Available on ckbk now

The Accomplisht Cook

by Robert May

Svg Vector Icons : http://www.onlinewebfonts.com/icon Recipes


The “Bill of Fare,” a showy 39-course feast, which includes elaborate roasts, custards, and jellies, takes center stage in this 1660 English cookery book. Authored by a royalist cook, the ancient collection also includes shout-outs to two European staples that eventually made a splash stateside: the potato and the turkey.

Most popular

Original Publisher
Dodo Press
Date of publication

Recommended by

Frances Bissell

Food writer

The seventeenth century was one of the richest, most vibrant and exciting periods in English culinary history with fascinating cookbooks. First published in 1660, this is the work of a chef who cooked in the aristocratic houses of England, having been trained by his father, also a chef, in the kitchens of seventeenth century Parisian nobility. Dishes in the “French fashion” abound, as do recipes inspired by sources as diverse as Turkey, Poland, Portugal and Italy. In true chef’s style he also has a penchant for random phonetic spelling, which I find very endearing. Thus on one page we have, for halibut, both “hollyburt” and “holyburt”. Most of all, I like his recipe for “wivos mequidos”, none other than a dish of “huevos” or eggs “in the Spanish fashion”. Apart from the extreme deliciousness and ‘cookability’ of many of his recipes - lemon cream flavoured with orange flower water, little Portuguese sponge cakes flavoured with rosewater, a lobster pie, a very fine rice pudding, a crayfish pottage, some interesting ways with veal including small veal or chicken pies and delicious oyster pies and oyster jellies which have become part of my own culinary repertoire - I find the book enormously comforting in that it demonstrates what I have long held to be true. There has not been a revolution in the British kitchen, merely an evolution. We have been here before.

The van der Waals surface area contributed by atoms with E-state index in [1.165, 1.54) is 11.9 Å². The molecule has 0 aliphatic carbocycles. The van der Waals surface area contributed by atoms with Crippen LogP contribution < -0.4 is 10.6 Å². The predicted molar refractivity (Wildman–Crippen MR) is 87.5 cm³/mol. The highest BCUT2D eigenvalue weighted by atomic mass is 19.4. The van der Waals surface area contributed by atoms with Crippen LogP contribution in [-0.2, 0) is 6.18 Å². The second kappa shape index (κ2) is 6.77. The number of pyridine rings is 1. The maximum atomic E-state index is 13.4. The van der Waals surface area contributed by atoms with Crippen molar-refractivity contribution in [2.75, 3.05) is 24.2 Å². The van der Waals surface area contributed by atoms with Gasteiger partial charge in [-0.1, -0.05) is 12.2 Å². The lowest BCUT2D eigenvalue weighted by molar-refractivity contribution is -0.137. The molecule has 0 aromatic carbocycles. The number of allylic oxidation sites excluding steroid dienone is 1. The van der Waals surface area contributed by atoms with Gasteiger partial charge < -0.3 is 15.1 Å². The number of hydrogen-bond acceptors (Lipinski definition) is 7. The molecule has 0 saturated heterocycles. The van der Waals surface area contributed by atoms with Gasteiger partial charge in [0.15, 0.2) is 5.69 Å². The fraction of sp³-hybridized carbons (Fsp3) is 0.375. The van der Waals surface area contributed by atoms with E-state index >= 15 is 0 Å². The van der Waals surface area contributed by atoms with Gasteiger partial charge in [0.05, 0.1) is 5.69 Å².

Bee Wilson

Food writer and historian

This is the book to turn to if you want to be reminded that cooking is not all a story of progress. In 1685, May understood more about flavours than many cooks today. Highlights include 21 ways of making omelettes, including one with asparagus and verjuice.

Glyn Hughes

Food historian

Subtitled: "The art & mystery of cookery. Wherein the whole art is revealed in a more easie and perfect method, than hath been publisht in any language."

Peter Ross

Culinary librarian

The most complete record of England's finest period of creative and innovative cooking (Elizabethan and Jacobean) - it is also usable by the modern cook

Tom Jaine

Food writer

Just the most important 17th century cookery book and a pioneer in so many ways.

Peter Brears

Food historian

Ken Albala

Food historian